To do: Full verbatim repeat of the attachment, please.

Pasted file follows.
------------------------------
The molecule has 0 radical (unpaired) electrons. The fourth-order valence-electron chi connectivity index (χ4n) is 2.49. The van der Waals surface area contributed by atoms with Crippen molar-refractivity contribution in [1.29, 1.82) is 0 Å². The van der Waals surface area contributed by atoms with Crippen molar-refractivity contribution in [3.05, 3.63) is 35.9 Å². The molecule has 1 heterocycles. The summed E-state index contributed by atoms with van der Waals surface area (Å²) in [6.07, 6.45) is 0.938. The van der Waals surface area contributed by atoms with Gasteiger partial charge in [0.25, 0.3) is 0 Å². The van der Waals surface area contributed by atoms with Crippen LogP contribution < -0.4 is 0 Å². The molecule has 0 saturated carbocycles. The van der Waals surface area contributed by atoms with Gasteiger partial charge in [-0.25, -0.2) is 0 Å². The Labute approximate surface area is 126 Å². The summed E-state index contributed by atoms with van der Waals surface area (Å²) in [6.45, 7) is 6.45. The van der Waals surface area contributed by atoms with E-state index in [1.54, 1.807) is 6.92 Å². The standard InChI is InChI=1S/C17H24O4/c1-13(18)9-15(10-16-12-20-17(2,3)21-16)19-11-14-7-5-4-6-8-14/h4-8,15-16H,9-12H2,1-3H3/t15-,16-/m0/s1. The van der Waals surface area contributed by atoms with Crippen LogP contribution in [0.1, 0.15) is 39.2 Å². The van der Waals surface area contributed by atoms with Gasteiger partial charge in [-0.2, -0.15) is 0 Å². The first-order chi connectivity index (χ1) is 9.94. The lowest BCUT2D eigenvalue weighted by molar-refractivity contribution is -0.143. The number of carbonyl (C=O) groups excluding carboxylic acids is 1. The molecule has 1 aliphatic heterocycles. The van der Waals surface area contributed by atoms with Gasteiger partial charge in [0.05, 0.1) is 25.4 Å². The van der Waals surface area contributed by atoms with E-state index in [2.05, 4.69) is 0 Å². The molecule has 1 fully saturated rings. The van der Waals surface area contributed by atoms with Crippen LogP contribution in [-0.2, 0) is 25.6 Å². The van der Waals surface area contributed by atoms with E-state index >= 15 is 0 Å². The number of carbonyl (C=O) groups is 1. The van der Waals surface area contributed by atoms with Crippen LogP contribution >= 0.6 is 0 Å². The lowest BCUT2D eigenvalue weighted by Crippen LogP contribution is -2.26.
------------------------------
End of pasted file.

The molecule has 0 radical (unpaired) electrons. The fourth-order valence-electron chi connectivity index (χ4n) is 2.49. The van der Waals surface area contributed by atoms with Crippen molar-refractivity contribution in [1.29, 1.82) is 0 Å². The van der Waals surface area contributed by atoms with Crippen molar-refractivity contribution in [3.05, 3.63) is 35.9 Å². The molecule has 1 heterocycles. The summed E-state index contributed by atoms with van der Waals surface area (Å²) in [6.07, 6.45) is 0.938. The van der Waals surface area contributed by atoms with Gasteiger partial charge in [0.25, 0.3) is 0 Å². The van der Waals surface area contributed by atoms with Crippen LogP contribution < -0.4 is 0 Å². The molecule has 0 saturated carbocycles. The van der Waals surface area contributed by atoms with Gasteiger partial charge in [-0.25, -0.2) is 0 Å². The Labute approximate surface area is 126 Å². The summed E-state index contributed by atoms with van der Waals surface area (Å²) in [6.45, 7) is 6.45. The van der Waals surface area contributed by atoms with E-state index in [1.54, 1.807) is 6.92 Å². The standard InChI is InChI=1S/C17H24O4/c1-13(18)9-15(10-16-12-20-17(2,3)21-16)19-11-14-7-5-4-6-8-14/h4-8,15-16H,9-12H2,1-3H3/t15-,16-/m0/s1. The van der Waals surface area contributed by atoms with Crippen LogP contribution in [0.1, 0.15) is 39.2 Å². The van der Waals surface area contributed by atoms with Gasteiger partial charge in [-0.2, -0.15) is 0 Å². The first-order chi connectivity index (χ1) is 9.94. The lowest BCUT2D eigenvalue weighted by molar-refractivity contribution is -0.143. The number of carbonyl (C=O) groups excluding carboxylic acids is 1. The molecule has 1 aliphatic heterocycles. The van der Waals surface area contributed by atoms with Gasteiger partial charge in [0.05, 0.1) is 25.4 Å². The van der Waals surface area contributed by atoms with E-state index in [2.05, 4.69) is 0 Å². The molecule has 1 fully saturated rings. The van der Waals surface area contributed by atoms with Crippen LogP contribution in [-0.2, 0) is 25.6 Å². The van der Waals surface area contributed by atoms with E-state index >= 15 is 0 Å². The number of carbonyl (C=O) groups is 1. The van der Waals surface area contributed by atoms with Crippen LogP contribution >= 0.6 is 0 Å². The lowest BCUT2D eigenvalue weighted by Crippen LogP contribution is -2.26.